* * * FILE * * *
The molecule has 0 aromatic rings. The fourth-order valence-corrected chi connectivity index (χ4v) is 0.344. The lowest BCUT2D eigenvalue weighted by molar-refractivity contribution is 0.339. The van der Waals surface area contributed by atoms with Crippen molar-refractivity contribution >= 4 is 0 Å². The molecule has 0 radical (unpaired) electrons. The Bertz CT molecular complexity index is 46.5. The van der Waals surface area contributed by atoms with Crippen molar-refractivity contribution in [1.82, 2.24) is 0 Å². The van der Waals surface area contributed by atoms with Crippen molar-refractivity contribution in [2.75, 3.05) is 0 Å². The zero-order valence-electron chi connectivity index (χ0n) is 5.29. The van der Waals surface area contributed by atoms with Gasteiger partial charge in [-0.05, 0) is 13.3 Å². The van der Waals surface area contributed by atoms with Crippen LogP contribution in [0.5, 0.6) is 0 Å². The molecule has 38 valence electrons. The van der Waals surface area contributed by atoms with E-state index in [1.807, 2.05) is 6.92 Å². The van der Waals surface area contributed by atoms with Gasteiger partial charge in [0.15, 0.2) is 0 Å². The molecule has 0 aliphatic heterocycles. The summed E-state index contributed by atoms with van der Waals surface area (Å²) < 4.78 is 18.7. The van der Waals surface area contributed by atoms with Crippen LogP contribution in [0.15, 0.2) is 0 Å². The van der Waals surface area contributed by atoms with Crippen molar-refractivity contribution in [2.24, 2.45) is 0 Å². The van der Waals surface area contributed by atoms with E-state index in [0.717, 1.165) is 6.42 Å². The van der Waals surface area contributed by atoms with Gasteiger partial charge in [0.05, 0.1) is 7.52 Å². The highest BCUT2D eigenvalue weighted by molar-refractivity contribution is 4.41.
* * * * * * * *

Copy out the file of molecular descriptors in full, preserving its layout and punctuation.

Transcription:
The molecule has 0 aromatic rings. The fourth-order valence-corrected chi connectivity index (χ4v) is 0.344. The lowest BCUT2D eigenvalue weighted by molar-refractivity contribution is 0.339. The van der Waals surface area contributed by atoms with Crippen molar-refractivity contribution >= 4 is 0 Å². The molecule has 0 radical (unpaired) electrons. The Bertz CT molecular complexity index is 46.5. The van der Waals surface area contributed by atoms with Crippen molar-refractivity contribution in [1.82, 2.24) is 0 Å². The van der Waals surface area contributed by atoms with Crippen molar-refractivity contribution in [2.75, 3.05) is 0 Å². The zero-order valence-electron chi connectivity index (χ0n) is 5.29. The van der Waals surface area contributed by atoms with Gasteiger partial charge in [-0.05, 0) is 13.3 Å². The van der Waals surface area contributed by atoms with Crippen LogP contribution in [0.5, 0.6) is 0 Å². The molecule has 38 valence electrons. The van der Waals surface area contributed by atoms with E-state index in [1.807, 2.05) is 6.92 Å². The van der Waals surface area contributed by atoms with Gasteiger partial charge in [0.15, 0.2) is 0 Å². The molecule has 0 aliphatic heterocycles. The summed E-state index contributed by atoms with van der Waals surface area (Å²) < 4.78 is 18.7. The van der Waals surface area contributed by atoms with Crippen LogP contribution in [0.15, 0.2) is 0 Å². The van der Waals surface area contributed by atoms with Crippen molar-refractivity contribution in [2.24, 2.45) is 0 Å². The van der Waals surface area contributed by atoms with E-state index in [0.717, 1.165) is 6.42 Å². The van der Waals surface area contributed by atoms with Gasteiger partial charge in [0.05, 0.1) is 7.52 Å². The highest BCUT2D eigenvalue weighted by molar-refractivity contribution is 4.41.